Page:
Negm explained to iMediaEthics that a cleric preaches in a mosque, whereas a Grand Mufti, as Egypt’s top legal scholar, studies legal texts and writes opinions of how to apply them to modern times. The Times is known for caring about such distinctions.
(iMediaEthics is preparing a report on Ayman’s journey to obtain a correction, based on emails he provided to iMediaEthics of his exchange with Times editors).
After hearing from iMediaEthics about our study, Kirkpatrick, to his credit, finally reached out to the Grand Mufti’s office, Negm said. The spokesman seemed pleased in a Dec. 8 email to iMediaEthics. “He [Kirkpatrick] requested to meet with me after 10 days when he comes back” to Cairo, Negm said.
The Coptic Pope words were “stupid,” but no rebuttal opportunity was given
What about Coptic Pope Tawadros II? Did he hear from the New York Times before an April 25 front-page story that harshly criticized him?
“Never! Never! Never called the Pope!” Father Angelos Ishak, the Papal Secretary, told iMediaEthics by phone.
Referring to the Times coverage, Leila Takla, lawyer and women’s rights advocate, translated the Pope Tawadros message to iMediaEthics. He said: “I forgive them for the wrong things they say about me, but I cannot forgive the inaccurate things they say about Egypt.”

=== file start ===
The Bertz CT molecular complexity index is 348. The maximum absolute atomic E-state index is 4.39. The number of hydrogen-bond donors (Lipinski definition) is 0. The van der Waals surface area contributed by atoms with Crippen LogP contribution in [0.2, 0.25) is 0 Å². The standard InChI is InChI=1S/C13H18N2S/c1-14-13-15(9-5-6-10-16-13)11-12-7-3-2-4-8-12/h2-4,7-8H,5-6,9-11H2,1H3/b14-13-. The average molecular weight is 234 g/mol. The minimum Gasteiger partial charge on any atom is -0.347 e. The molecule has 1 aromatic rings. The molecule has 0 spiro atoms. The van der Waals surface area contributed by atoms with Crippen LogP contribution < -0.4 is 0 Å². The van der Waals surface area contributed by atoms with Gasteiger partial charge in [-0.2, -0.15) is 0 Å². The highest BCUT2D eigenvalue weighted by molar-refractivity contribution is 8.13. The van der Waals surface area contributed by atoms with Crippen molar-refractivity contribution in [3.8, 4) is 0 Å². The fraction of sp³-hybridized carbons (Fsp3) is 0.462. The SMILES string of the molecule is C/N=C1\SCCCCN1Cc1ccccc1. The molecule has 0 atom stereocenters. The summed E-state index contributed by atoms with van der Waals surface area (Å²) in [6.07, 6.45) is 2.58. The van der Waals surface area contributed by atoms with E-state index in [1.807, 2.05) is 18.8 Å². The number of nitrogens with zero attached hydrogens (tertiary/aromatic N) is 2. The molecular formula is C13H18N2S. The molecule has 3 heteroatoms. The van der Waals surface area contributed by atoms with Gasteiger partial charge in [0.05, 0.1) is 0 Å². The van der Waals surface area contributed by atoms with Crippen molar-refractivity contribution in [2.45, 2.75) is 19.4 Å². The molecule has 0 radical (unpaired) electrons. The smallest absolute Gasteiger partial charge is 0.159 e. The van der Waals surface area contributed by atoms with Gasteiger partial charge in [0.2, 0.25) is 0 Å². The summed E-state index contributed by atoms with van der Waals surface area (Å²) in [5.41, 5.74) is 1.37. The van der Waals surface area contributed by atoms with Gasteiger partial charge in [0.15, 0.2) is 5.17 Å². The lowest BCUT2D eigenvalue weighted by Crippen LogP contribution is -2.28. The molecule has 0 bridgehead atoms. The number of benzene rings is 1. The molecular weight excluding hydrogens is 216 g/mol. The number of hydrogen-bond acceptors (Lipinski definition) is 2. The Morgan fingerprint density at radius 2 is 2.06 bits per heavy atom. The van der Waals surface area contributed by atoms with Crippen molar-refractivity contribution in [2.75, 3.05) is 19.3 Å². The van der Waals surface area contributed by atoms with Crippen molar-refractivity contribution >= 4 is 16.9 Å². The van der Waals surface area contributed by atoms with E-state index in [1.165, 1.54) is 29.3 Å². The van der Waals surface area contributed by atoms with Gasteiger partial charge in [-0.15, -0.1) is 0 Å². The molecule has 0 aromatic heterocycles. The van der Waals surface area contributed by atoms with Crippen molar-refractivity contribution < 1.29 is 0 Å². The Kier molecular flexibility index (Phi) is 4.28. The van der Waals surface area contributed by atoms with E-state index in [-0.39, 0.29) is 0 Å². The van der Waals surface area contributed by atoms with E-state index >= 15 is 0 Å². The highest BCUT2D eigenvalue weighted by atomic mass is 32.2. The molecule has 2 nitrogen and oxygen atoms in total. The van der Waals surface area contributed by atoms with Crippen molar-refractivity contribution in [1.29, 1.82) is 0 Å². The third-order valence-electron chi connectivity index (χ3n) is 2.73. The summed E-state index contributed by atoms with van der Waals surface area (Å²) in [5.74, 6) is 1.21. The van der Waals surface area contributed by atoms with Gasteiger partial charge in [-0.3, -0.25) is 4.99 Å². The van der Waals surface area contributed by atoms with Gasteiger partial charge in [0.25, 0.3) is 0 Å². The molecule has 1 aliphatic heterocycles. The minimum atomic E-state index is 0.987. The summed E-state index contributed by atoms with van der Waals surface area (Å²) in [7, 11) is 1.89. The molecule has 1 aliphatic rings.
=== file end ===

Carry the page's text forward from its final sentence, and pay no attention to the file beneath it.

In the A1 Times story, “Vow of Freedom of Religion goes Unkept in Egypt,” statements by the Pope were called “’stupid and myopic ” by Kirkpatrick’s go-to source, Michael Hanna, a fellow at the Century Foundation. The Century Foundation is a New York-based group that, according to its website, “seeks to foster opportunity, reduce inequality, and promote security at home and abroad.”
Kirkpatrick has also quoted Hanna in 22 other articles. Hanna told iMediaEthics by phone that he and the bureau chief speak “often.” iMediaEthics asked Hanna whether Kirkpatrick should have given the Pope an opportunity for rebuttal. “Maybe,” Hanna replied. “You’ll have to ask him.” Hanna volunteered: “I stand by what I said [in the article].”
What were Kirkpatrick’s other sources for the religion story that slams the Coptic Pope? The count of five named sources interviewed by the Times and two other attempts looks like best practice. However, in a front-page report on religion in Egypt, not getting comments from the Pope and the Grand Mufti –by far, the country’s leading religious figures — seems incommensurate in iMediaEthics view, especially when the Times included a negative jab against the Pope in the story.
NYT Sourcing in “Vow of Freedom of Religion Goes Unkept in Egypt”
5 Named sources interviewed, quoted by the NYT
NYT Didn’t Contact Sisi’s Nat’l Security Adviser, Called her Hostile